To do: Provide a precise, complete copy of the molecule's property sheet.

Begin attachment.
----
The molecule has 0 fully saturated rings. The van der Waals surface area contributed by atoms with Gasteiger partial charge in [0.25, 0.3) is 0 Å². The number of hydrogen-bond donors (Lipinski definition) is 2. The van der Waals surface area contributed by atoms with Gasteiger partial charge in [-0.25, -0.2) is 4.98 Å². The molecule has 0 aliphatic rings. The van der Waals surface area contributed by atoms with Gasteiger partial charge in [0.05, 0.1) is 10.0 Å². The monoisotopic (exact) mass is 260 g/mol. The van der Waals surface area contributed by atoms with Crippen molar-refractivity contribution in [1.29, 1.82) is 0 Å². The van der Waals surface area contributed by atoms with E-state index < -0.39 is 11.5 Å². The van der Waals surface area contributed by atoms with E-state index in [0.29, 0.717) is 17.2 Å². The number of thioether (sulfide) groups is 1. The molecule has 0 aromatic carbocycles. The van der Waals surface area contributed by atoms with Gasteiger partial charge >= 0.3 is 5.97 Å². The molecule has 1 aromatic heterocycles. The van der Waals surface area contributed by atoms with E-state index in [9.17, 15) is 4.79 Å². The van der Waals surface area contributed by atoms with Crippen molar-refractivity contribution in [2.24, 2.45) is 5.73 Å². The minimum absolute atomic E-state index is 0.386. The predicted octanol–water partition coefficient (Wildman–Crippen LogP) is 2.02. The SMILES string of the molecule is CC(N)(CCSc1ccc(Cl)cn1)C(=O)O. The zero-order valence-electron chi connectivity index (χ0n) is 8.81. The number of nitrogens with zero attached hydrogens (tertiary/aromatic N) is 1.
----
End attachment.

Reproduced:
The molecule has 0 fully saturated rings. The van der Waals surface area contributed by atoms with Gasteiger partial charge in [0.25, 0.3) is 0 Å². The number of hydrogen-bond donors (Lipinski definition) is 2. The van der Waals surface area contributed by atoms with Gasteiger partial charge in [-0.25, -0.2) is 4.98 Å². The molecule has 0 aliphatic rings. The van der Waals surface area contributed by atoms with Gasteiger partial charge in [0.05, 0.1) is 10.0 Å². The monoisotopic (exact) mass is 260 g/mol. The van der Waals surface area contributed by atoms with Crippen molar-refractivity contribution in [1.29, 1.82) is 0 Å². The van der Waals surface area contributed by atoms with E-state index < -0.39 is 11.5 Å². The van der Waals surface area contributed by atoms with E-state index in [0.29, 0.717) is 17.2 Å². The number of thioether (sulfide) groups is 1. The molecule has 0 aromatic carbocycles. The van der Waals surface area contributed by atoms with Gasteiger partial charge >= 0.3 is 5.97 Å². The molecule has 1 aromatic heterocycles. The van der Waals surface area contributed by atoms with E-state index in [9.17, 15) is 4.79 Å². The van der Waals surface area contributed by atoms with Crippen molar-refractivity contribution in [2.24, 2.45) is 5.73 Å². The minimum absolute atomic E-state index is 0.386. The predicted octanol–water partition coefficient (Wildman–Crippen LogP) is 2.02. The SMILES string of the molecule is CC(N)(CCSc1ccc(Cl)cn1)C(=O)O. The zero-order valence-electron chi connectivity index (χ0n) is 8.81. The number of nitrogens with zero attached hydrogens (tertiary/aromatic N) is 1.